Laoighseach Ní Choistealbha is a PhD Candidate at NUI Galway’s Centre for Irish Studies, specializing in Irish language ecocritical poetry and literary studies. Her interview was conducted by Gabrielle Machnik-Kekesi earlier this spring.
Who is your favourite academic? / Who (academic or not) has shaped your critical thinking the most and why?
In terms of my own field, several people spring to mind. Máirín Nic Eoin, probably one of the most influential Irish language scholars ever, has been so instrumental in shaping my thinking around post-colonial theory as it impacts on the Irish language. Máire Ní Annracháin as well. I remember after my first conference paper in Irish, herself and Máirín Nic Eoin came up to me and congratulated me. I was starstruck, it was so fantastic feeling that support. A bit closer to home, my supervisor Rióna Ní Fhrighil; she has always been so encouraging. The whole network for scholars in the Irish language and Irish Studies departments at NUIG are wonderful. I think it is really important for female scholars to see exemplars of other female models; “if you can’t see it, you can’t be it.” Adam Hanna’s work is also fantastic and he has been very generous with his time. Outside of academia, my good friend Keeva O’Shea, who brings academic rigor and curiosity to her non-academic work. Lastly, my brother Paul, who is pursuing a master’s in theoretical physics in Munich. We always debate and trade ideas.
What are you reading for work and/or for leisure these days?
Being sick with COVID at the moment, not a whole lot in the past week. But what I have floating around in the ether is Trén bhFearann Breac and Postcolonial Ecocriticism: Literature, Animals, Environment. I’ve been struggling with what postcolonial theory gives to Irish language studies, so these texts have been helping me to navigate the this contested space. For pleasure, I’m reading The Left Hand of Darkness, which is important to me as a sci-fi book written by a woman (I recently read Kindred and loved that).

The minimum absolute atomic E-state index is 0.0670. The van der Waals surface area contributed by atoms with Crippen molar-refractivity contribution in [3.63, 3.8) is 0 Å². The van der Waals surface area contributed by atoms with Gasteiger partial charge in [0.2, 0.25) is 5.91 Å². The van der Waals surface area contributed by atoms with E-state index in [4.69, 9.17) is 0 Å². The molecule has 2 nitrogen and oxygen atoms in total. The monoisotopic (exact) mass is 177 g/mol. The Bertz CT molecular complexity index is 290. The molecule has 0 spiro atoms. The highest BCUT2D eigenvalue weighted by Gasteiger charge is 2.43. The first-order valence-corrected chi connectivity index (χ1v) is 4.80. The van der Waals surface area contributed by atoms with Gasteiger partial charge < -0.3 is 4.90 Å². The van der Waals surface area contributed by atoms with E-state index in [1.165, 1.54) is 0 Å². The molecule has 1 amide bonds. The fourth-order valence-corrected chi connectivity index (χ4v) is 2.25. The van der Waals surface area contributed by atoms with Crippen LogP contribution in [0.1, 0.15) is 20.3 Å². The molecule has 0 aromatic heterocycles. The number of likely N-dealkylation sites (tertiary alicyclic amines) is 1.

What podcast do you recommend?
I enjoy podcasts, but I really need to focus when listening to them. I’m such a visual learner, that without intention, they just become background noise. I really enjoy “You’re Wrong About,” particularly the episode about Koko the gorilla, which was so fascinating to me given my research interest of the post-human. I’ve just started listening to “Wardrobe Crisis” and regularly listen to The Guardian’s “Audio Long Read.” The latter is great for in-depth coverage of current events.
What is your favourite archive or library? / What is your fondest research memory?
The library at NUIG, and the Special Collections room therein. I’ve been in the university since 2012, and over the years I’ve gotten to know the staff. Over the lockdown, I was going in every few days to gather books, and the librarians said, “you should just pitch a tent here!” A library is so much more than what is in it; it’s about the people.
In terms of my fondest research memory, during recent work for an article on a poem about the bombing of Hiroshima, “Living in Hiroshima” written by Irish poet Anthony Glavin, I was able to connect a line from the poem to a particular psychological study by an American academic — “you can’t hate magic” — which refers to the horrific and the sublime of the bomb. There is so much to unpack there in terms of the ethical questions, but this triangulation felt like being in the poet’s mind, forty years ago. It was incredible.